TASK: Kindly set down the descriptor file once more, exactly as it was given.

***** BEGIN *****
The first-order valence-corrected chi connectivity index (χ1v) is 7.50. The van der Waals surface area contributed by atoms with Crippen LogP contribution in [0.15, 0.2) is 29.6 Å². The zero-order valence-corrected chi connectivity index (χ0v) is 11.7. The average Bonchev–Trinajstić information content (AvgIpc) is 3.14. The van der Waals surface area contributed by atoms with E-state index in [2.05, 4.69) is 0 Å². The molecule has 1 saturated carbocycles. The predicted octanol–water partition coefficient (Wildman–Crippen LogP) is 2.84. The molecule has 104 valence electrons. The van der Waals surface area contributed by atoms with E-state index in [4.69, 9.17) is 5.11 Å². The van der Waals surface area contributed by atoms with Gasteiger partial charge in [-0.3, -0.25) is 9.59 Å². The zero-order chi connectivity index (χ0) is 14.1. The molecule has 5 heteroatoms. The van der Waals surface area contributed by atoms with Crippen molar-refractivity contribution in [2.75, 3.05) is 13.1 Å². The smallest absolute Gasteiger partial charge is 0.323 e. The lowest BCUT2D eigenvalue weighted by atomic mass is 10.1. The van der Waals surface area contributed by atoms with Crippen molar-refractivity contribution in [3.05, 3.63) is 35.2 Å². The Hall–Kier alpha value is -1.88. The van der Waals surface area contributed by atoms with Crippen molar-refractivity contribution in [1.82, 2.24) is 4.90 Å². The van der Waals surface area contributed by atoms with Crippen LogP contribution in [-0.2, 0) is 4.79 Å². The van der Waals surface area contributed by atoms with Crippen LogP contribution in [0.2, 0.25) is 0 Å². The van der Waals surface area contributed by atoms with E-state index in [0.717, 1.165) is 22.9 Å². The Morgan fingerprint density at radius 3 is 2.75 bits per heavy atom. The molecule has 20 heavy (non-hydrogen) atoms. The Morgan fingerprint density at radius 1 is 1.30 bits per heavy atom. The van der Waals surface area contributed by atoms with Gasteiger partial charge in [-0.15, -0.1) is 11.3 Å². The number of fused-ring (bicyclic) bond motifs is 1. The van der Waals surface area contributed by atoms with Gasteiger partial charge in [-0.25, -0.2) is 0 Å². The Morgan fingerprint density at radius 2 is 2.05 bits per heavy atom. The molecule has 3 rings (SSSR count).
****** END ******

The first-order valence-corrected chi connectivity index (χ1v) is 7.50. The van der Waals surface area contributed by atoms with Crippen LogP contribution in [0.15, 0.2) is 29.6 Å². The zero-order valence-corrected chi connectivity index (χ0v) is 11.7. The average Bonchev–Trinajstić information content (AvgIpc) is 3.14. The van der Waals surface area contributed by atoms with E-state index in [2.05, 4.69) is 0 Å². The molecule has 1 saturated carbocycles. The predicted octanol–water partition coefficient (Wildman–Crippen LogP) is 2.84. The molecule has 104 valence electrons. The van der Waals surface area contributed by atoms with E-state index in [4.69, 9.17) is 5.11 Å². The van der Waals surface area contributed by atoms with Gasteiger partial charge in [-0.3, -0.25) is 9.59 Å². The zero-order chi connectivity index (χ0) is 14.1. The molecule has 5 heteroatoms. The van der Waals surface area contributed by atoms with Crippen molar-refractivity contribution in [2.75, 3.05) is 13.1 Å². The smallest absolute Gasteiger partial charge is 0.323 e. The lowest BCUT2D eigenvalue weighted by atomic mass is 10.1. The van der Waals surface area contributed by atoms with Crippen molar-refractivity contribution in [3.05, 3.63) is 35.2 Å². The Hall–Kier alpha value is -1.88. The van der Waals surface area contributed by atoms with Crippen molar-refractivity contribution in [1.82, 2.24) is 4.90 Å². The van der Waals surface area contributed by atoms with Crippen LogP contribution in [-0.2, 0) is 4.79 Å². The van der Waals surface area contributed by atoms with Crippen LogP contribution in [0.2, 0.25) is 0 Å². The van der Waals surface area contributed by atoms with E-state index in [0.717, 1.165) is 22.9 Å². The Morgan fingerprint density at radius 3 is 2.75 bits per heavy atom. The molecule has 20 heavy (non-hydrogen) atoms. The Morgan fingerprint density at radius 1 is 1.30 bits per heavy atom. The van der Waals surface area contributed by atoms with Gasteiger partial charge in [-0.15, -0.1) is 11.3 Å². The number of fused-ring (bicyclic) bond motifs is 1. The van der Waals surface area contributed by atoms with Gasteiger partial charge in [-0.25, -0.2) is 0 Å². The Morgan fingerprint density at radius 2 is 2.05 bits per heavy atom. The molecule has 3 rings (SSSR count).